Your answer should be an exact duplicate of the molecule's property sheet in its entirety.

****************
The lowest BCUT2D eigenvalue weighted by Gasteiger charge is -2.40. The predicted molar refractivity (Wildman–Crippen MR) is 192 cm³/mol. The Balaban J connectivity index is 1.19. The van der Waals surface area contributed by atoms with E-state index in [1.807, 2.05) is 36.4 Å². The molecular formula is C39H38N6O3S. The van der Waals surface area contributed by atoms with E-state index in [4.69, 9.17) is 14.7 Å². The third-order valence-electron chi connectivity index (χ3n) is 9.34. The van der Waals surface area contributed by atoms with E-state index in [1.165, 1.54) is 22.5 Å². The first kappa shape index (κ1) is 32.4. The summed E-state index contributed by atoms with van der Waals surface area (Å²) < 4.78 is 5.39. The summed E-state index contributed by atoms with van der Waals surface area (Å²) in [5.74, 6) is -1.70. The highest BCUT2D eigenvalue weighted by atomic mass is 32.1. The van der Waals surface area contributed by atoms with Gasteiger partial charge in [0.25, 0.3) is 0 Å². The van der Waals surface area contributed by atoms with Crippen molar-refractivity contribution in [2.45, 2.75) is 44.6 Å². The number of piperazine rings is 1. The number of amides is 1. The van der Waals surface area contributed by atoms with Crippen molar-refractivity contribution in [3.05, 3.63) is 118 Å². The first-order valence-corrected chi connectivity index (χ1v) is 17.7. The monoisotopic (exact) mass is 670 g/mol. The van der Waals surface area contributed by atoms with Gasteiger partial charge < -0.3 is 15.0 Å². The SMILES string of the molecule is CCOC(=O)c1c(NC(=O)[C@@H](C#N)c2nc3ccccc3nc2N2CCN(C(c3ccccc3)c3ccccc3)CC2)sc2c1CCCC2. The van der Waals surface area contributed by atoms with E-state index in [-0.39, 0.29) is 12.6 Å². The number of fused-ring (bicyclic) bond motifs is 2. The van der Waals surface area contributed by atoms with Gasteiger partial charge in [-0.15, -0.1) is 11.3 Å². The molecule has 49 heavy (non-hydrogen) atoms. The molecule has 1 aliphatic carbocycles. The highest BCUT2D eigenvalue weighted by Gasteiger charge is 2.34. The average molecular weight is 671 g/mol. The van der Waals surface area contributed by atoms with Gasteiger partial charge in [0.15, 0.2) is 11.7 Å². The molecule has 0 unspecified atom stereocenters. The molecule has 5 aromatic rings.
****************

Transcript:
The lowest BCUT2D eigenvalue weighted by Gasteiger charge is -2.40. The predicted molar refractivity (Wildman–Crippen MR) is 192 cm³/mol. The Balaban J connectivity index is 1.19. The van der Waals surface area contributed by atoms with E-state index in [1.807, 2.05) is 36.4 Å². The molecular formula is C39H38N6O3S. The van der Waals surface area contributed by atoms with E-state index in [4.69, 9.17) is 14.7 Å². The third-order valence-electron chi connectivity index (χ3n) is 9.34. The van der Waals surface area contributed by atoms with E-state index in [1.165, 1.54) is 22.5 Å². The first kappa shape index (κ1) is 32.4. The summed E-state index contributed by atoms with van der Waals surface area (Å²) < 4.78 is 5.39. The summed E-state index contributed by atoms with van der Waals surface area (Å²) in [5.74, 6) is -1.70. The highest BCUT2D eigenvalue weighted by atomic mass is 32.1. The van der Waals surface area contributed by atoms with Gasteiger partial charge in [0.25, 0.3) is 0 Å². The van der Waals surface area contributed by atoms with Crippen molar-refractivity contribution in [2.45, 2.75) is 44.6 Å². The number of piperazine rings is 1. The number of amides is 1. The van der Waals surface area contributed by atoms with Crippen molar-refractivity contribution in [3.05, 3.63) is 118 Å². The first-order valence-corrected chi connectivity index (χ1v) is 17.7. The monoisotopic (exact) mass is 670 g/mol. The van der Waals surface area contributed by atoms with Gasteiger partial charge < -0.3 is 15.0 Å². The SMILES string of the molecule is CCOC(=O)c1c(NC(=O)[C@@H](C#N)c2nc3ccccc3nc2N2CCN(C(c3ccccc3)c3ccccc3)CC2)sc2c1CCCC2. The van der Waals surface area contributed by atoms with E-state index in [-0.39, 0.29) is 12.6 Å². The number of fused-ring (bicyclic) bond motifs is 2. The van der Waals surface area contributed by atoms with Gasteiger partial charge in [-0.15, -0.1) is 11.3 Å². The molecule has 49 heavy (non-hydrogen) atoms. The molecule has 1 aliphatic carbocycles. The highest BCUT2D eigenvalue weighted by Gasteiger charge is 2.34. The average molecular weight is 671 g/mol. The van der Waals surface area contributed by atoms with Gasteiger partial charge in [0.15, 0.2) is 11.7 Å². The molecule has 0 unspecified atom stereocenters. The molecule has 5 aromatic rings.